Sharks at SEA LIFE

Cunning underwater predators

Sharks have lived in our oceans for more than 420 million years! That makes them older than trees!

Their brains have evolved to become more intelligent and devoted to their senses – mainly their ability to smell. There are over 500 species of shark in our oceans and you’ll see a few species when you explore our Ocean Tunnel!

One of our favorites, the black tip reef shark, has prominent black markings on its fins so they're easy to spot! This JAW-some shark is found on the tropical coral reefs of the Indian and Pacific Oceans. They prefer shallow, tropical waters.

These sharks are viviparous, meaning they give birth to live young rather than laying eggs. In the first few years of their life, young black tip reef sharks often fall prey to larger fish such as groupers, grey reef sharks, tiger sharks or even bigger black tip reef sharks. Juvenile black tips often use mangroves as a nursery ground; hiding amongst the tightly woven roots where bigger sharks can't reach them.

It’s a common misconception that shark cartilage can be used to help cure cancer. In fact, sharks get cancer just like us.

The SEA LIFE Trust is working to protect sharks and their ocean habitats.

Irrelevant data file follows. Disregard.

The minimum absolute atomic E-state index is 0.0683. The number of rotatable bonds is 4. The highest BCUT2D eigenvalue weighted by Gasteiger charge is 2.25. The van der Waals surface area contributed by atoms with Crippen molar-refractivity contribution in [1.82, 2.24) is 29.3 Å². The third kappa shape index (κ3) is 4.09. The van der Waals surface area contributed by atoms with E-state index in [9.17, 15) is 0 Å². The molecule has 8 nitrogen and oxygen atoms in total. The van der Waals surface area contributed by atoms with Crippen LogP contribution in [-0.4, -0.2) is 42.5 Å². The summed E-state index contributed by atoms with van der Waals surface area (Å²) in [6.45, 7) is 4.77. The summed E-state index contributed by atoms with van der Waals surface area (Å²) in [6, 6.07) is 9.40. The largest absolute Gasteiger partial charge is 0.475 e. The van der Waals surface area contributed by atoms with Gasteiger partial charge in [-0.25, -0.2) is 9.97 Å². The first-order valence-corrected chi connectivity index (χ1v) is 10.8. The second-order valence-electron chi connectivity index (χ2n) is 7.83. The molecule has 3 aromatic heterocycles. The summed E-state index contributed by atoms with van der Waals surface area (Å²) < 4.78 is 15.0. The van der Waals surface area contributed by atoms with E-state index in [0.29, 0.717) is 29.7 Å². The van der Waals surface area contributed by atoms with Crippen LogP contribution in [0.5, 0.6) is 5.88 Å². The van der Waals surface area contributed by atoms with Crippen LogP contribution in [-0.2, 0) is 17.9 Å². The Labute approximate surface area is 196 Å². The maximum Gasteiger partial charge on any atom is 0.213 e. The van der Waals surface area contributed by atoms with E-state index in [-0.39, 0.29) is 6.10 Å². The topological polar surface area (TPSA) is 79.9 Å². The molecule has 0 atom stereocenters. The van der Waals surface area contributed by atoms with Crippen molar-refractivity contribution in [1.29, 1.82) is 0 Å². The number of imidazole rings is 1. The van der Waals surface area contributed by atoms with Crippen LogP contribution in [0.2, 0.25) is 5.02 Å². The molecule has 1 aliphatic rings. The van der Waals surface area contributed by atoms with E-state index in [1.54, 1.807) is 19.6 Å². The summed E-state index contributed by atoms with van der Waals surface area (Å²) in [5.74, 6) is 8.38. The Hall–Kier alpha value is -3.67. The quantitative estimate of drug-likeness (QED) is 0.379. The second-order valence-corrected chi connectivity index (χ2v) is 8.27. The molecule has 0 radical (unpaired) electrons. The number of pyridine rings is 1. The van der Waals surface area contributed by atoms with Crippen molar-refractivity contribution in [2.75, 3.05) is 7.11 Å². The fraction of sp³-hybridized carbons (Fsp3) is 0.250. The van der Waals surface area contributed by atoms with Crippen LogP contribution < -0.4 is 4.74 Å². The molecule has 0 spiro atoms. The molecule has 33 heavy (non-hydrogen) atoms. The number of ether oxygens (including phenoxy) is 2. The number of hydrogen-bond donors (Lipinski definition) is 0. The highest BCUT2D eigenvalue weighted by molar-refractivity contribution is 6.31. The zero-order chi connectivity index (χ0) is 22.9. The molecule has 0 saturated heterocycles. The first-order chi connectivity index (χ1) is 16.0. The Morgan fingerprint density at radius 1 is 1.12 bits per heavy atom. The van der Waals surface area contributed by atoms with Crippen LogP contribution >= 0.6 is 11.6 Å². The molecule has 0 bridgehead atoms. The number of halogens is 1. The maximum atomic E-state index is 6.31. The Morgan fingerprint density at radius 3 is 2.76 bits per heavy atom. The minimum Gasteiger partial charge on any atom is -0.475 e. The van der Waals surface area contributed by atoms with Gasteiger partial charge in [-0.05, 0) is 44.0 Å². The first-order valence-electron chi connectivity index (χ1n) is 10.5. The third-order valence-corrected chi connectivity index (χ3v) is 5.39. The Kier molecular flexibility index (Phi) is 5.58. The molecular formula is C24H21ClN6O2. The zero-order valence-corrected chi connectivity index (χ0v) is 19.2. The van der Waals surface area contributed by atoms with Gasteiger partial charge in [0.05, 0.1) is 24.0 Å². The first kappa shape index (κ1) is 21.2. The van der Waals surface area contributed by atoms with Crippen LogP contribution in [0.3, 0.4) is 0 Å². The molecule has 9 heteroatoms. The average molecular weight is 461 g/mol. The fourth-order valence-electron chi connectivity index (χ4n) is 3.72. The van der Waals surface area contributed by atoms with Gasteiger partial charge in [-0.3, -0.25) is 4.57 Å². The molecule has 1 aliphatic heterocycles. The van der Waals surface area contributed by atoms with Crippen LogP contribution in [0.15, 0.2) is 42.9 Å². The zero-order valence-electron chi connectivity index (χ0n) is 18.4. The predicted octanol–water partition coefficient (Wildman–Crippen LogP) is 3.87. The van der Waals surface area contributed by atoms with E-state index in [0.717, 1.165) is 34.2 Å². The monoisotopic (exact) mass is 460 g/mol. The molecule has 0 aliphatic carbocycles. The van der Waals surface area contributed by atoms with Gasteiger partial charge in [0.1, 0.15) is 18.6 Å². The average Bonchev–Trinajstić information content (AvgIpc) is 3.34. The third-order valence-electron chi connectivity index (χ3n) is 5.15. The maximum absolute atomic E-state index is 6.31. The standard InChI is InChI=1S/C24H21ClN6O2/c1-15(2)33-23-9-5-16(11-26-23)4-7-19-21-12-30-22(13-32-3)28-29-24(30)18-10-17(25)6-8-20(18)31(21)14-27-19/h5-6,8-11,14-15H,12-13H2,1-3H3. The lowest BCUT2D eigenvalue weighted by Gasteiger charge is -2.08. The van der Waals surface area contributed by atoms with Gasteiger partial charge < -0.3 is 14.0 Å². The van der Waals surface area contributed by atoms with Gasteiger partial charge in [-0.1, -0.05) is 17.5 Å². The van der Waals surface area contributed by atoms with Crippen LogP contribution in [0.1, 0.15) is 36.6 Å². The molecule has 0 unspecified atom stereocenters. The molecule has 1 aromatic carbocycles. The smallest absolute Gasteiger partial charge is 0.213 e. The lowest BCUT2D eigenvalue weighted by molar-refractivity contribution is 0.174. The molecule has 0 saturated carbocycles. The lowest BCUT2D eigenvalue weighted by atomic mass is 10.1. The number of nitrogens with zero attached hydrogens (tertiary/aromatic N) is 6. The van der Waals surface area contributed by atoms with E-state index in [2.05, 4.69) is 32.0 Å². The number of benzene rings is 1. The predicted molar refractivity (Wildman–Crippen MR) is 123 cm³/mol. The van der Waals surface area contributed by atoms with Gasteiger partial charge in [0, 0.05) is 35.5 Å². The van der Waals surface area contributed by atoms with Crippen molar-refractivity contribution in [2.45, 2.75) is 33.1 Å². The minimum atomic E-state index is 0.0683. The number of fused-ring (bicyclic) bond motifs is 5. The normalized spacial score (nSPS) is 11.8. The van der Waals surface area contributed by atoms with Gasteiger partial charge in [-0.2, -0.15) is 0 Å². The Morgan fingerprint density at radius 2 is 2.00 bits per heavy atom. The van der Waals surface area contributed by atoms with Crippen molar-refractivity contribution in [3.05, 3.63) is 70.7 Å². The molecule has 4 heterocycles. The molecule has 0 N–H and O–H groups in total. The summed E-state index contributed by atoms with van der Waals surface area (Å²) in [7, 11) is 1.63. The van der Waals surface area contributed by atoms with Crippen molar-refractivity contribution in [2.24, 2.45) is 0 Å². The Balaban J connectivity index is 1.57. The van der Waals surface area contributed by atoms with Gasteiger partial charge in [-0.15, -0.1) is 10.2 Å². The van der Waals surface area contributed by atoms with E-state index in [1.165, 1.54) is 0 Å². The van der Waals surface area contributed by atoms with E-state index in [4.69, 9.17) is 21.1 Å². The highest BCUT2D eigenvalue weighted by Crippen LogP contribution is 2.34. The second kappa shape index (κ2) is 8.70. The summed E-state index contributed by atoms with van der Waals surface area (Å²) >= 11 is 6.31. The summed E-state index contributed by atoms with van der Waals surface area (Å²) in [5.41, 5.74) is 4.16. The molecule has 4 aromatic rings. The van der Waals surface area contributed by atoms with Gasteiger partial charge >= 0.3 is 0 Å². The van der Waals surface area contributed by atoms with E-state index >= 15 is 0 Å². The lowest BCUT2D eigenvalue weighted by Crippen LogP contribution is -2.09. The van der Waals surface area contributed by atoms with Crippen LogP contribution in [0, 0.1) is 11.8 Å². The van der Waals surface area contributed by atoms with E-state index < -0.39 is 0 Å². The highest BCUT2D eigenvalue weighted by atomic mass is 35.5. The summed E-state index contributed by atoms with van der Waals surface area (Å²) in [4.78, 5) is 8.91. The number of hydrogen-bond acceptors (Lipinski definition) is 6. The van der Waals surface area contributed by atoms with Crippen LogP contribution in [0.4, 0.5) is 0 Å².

Sharks keep populations of smaller fish in check. Without sharks, entire marine ecosystems would collapse.

It’s a common misconception that shark cartilage can be used to help cure cancer. In fact, sharks get cancer just like us.

It’s a common misconception that shark cartilage can be used to help cure cancer. In fact, sharks get cancer just like us.

The SEA LIFE Trust is working to protect sharks and their ocean habitats.

The SEA LIFE Trust is working to protect sharks and their ocean habitats.

Sharks keep populations of smaller fish in check. Without sharks, entire marine ecosystems would collapse.

Sharks keep populations of smaller fish in check. Without sharks, entire marine ecosystems would collapse.